BY SUZANNE MONTEVERDI
Mayor Bill de Blasio is getting thumbs down across Queens for his affordable housing plan.
The Queens Borough Board rejected on Monday both the citywide Zoning for Quality and Affordability (ZQA) and Mandatory Inclusionary Housing (MIH) proposals made by the Department of City Planning in a 12-2 vote.
The two proposed citywide zoning text amendments would revise the current mapping of zoning districts and require the establishment of affordable housing within a Mandatory Inclusionary Housing Area. The DCP’s proposals aim to provide affordable housing for the growing senior population as well as New Yorkers within a wider range of yearly earned incomes. They would also edit current restrictions on the size and shape of buildings, allowing for visual variety in architecture.
The board’s decision is part of a six-month citywide public review process started by DCP that began in late September. The plan includes separate reviews by each borough president and the boroughs’ community boards. Already having undergone this public review process, Queens is the first of the five boroughs to cast a vote on the amendments.
Ten of the 14 Queens community boards previously recommended denial of the plan. Community Board 3 approved the plan, while Community Board 1 approved it with conditions. Community Boards 5 and 10 have yet to vote on the matter.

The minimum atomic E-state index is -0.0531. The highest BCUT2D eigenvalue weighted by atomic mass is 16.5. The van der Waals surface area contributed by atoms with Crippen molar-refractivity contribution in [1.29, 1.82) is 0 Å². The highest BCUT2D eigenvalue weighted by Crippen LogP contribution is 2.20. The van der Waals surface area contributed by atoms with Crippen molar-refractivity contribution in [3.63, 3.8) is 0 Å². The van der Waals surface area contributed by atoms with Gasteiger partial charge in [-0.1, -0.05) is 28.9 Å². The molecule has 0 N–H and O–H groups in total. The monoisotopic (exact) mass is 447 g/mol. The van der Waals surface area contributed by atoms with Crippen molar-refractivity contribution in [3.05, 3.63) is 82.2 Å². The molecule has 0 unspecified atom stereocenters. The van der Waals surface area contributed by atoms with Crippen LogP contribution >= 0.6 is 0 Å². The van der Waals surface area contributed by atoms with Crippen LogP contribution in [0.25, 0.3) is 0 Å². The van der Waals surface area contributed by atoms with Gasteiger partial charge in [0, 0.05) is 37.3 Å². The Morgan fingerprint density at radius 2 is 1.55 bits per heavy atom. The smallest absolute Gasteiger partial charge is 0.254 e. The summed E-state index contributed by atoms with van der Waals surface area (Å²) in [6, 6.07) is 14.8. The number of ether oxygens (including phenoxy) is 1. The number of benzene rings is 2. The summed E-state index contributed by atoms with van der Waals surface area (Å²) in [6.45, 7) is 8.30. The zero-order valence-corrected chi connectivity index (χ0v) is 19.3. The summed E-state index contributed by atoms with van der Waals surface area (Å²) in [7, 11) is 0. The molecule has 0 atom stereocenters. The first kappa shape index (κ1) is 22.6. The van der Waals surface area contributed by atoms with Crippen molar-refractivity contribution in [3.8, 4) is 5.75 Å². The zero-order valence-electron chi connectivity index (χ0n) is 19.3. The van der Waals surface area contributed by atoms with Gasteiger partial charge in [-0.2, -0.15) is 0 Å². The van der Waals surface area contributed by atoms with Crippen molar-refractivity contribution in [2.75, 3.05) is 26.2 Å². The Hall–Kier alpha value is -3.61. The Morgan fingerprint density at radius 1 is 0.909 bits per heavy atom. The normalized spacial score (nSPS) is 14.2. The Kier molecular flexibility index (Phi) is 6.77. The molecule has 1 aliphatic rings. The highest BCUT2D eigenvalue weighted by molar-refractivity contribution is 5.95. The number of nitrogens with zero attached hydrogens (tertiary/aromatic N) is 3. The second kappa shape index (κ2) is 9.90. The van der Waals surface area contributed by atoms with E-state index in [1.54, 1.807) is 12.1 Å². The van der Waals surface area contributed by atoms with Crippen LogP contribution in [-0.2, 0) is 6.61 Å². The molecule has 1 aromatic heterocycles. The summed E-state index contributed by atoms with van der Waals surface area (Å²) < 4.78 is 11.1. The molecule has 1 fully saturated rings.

The ZQA and MIH proposals are part of Mayor Bill de Blasio’s affordable housing plan called Housing New York. Announced in May 2014, the plan aims to build 200,000 affordable housing units across the five boroughs in 10 years.
The Borough Board is chaired by the borough president and comprised of local City Council members and the chairperson of each of the 14 community boards that operate in the borough.
Prior to Monday’s vote, de Blasio acknowledged the fervent disagreement expressed by Queens community boards.
“I obviously respect our community boards,” he said during a press conference in Flushing Meadows Corona Park. “They’re always going to raise concerns and critiques and often help us to get to a better outcome.”
Even so, he still stands by the amendments: “These are the kind of reforms we need if people are going to be able to live in this city. I’m never surprised when a community board raises concerns, particularly local concerns, but we’re going to keep moving full speed ahead to make these reforms.”
Borough President Melinda Katz will issue a separate statement in the coming days. The City Planning Commission will conduct its own review in mid-December, followed by another review by the the City Council, which will have the final say and announce its decision in early 2016.
For more information about these housing proposals, visit nyc.gov.
Editor’s note: Alina Suriel contributed to this report.